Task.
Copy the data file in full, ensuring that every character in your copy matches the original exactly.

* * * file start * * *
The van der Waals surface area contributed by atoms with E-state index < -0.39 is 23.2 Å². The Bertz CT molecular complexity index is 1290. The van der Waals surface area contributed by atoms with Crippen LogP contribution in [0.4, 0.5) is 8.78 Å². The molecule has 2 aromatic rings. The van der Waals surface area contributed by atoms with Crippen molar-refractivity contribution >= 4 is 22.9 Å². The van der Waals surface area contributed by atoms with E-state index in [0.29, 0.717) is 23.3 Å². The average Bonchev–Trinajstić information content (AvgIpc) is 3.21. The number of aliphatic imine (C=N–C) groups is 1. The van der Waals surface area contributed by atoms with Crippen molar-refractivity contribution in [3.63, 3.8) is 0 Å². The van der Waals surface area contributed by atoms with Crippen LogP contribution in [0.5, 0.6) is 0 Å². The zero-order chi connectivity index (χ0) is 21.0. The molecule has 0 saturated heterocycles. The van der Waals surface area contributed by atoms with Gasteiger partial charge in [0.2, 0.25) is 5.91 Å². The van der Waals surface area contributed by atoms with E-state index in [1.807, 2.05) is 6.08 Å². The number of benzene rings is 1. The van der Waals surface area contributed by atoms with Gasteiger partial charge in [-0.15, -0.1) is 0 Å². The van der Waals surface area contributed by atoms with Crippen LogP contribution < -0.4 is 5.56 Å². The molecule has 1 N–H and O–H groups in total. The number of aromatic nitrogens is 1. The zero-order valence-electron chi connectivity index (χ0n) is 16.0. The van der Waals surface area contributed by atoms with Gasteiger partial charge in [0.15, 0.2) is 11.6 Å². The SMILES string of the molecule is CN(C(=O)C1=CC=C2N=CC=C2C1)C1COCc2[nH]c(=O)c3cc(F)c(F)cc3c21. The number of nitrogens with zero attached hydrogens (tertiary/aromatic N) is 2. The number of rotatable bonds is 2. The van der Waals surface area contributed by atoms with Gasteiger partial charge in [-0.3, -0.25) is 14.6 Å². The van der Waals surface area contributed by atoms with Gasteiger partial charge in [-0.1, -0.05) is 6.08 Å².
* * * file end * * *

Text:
The van der Waals surface area contributed by atoms with E-state index < -0.39 is 23.2 Å². The Bertz CT molecular complexity index is 1290. The van der Waals surface area contributed by atoms with Crippen LogP contribution in [0.4, 0.5) is 8.78 Å². The molecule has 2 aromatic rings. The van der Waals surface area contributed by atoms with Crippen molar-refractivity contribution >= 4 is 22.9 Å². The van der Waals surface area contributed by atoms with E-state index in [0.29, 0.717) is 23.3 Å². The average Bonchev–Trinajstić information content (AvgIpc) is 3.21. The number of aliphatic imine (C=N–C) groups is 1. The van der Waals surface area contributed by atoms with Crippen molar-refractivity contribution in [3.63, 3.8) is 0 Å². The van der Waals surface area contributed by atoms with Crippen LogP contribution in [0.5, 0.6) is 0 Å². The zero-order chi connectivity index (χ0) is 21.0. The molecule has 0 saturated heterocycles. The van der Waals surface area contributed by atoms with Gasteiger partial charge in [0.2, 0.25) is 5.91 Å². The van der Waals surface area contributed by atoms with E-state index in [1.807, 2.05) is 6.08 Å². The number of benzene rings is 1. The van der Waals surface area contributed by atoms with Gasteiger partial charge in [-0.15, -0.1) is 0 Å². The van der Waals surface area contributed by atoms with Crippen LogP contribution < -0.4 is 5.56 Å². The molecule has 1 N–H and O–H groups in total. The number of aromatic nitrogens is 1. The zero-order valence-electron chi connectivity index (χ0n) is 16.0. The van der Waals surface area contributed by atoms with Gasteiger partial charge in [0.15, 0.2) is 11.6 Å². The SMILES string of the molecule is CN(C(=O)C1=CC=C2N=CC=C2C1)C1COCc2[nH]c(=O)c3cc(F)c(F)cc3c21. The number of nitrogens with zero attached hydrogens (tertiary/aromatic N) is 2. The number of rotatable bonds is 2. The van der Waals surface area contributed by atoms with Gasteiger partial charge in [-0.3, -0.25) is 14.6 Å². The van der Waals surface area contributed by atoms with Gasteiger partial charge in [-0.1, -0.05) is 6.08 Å².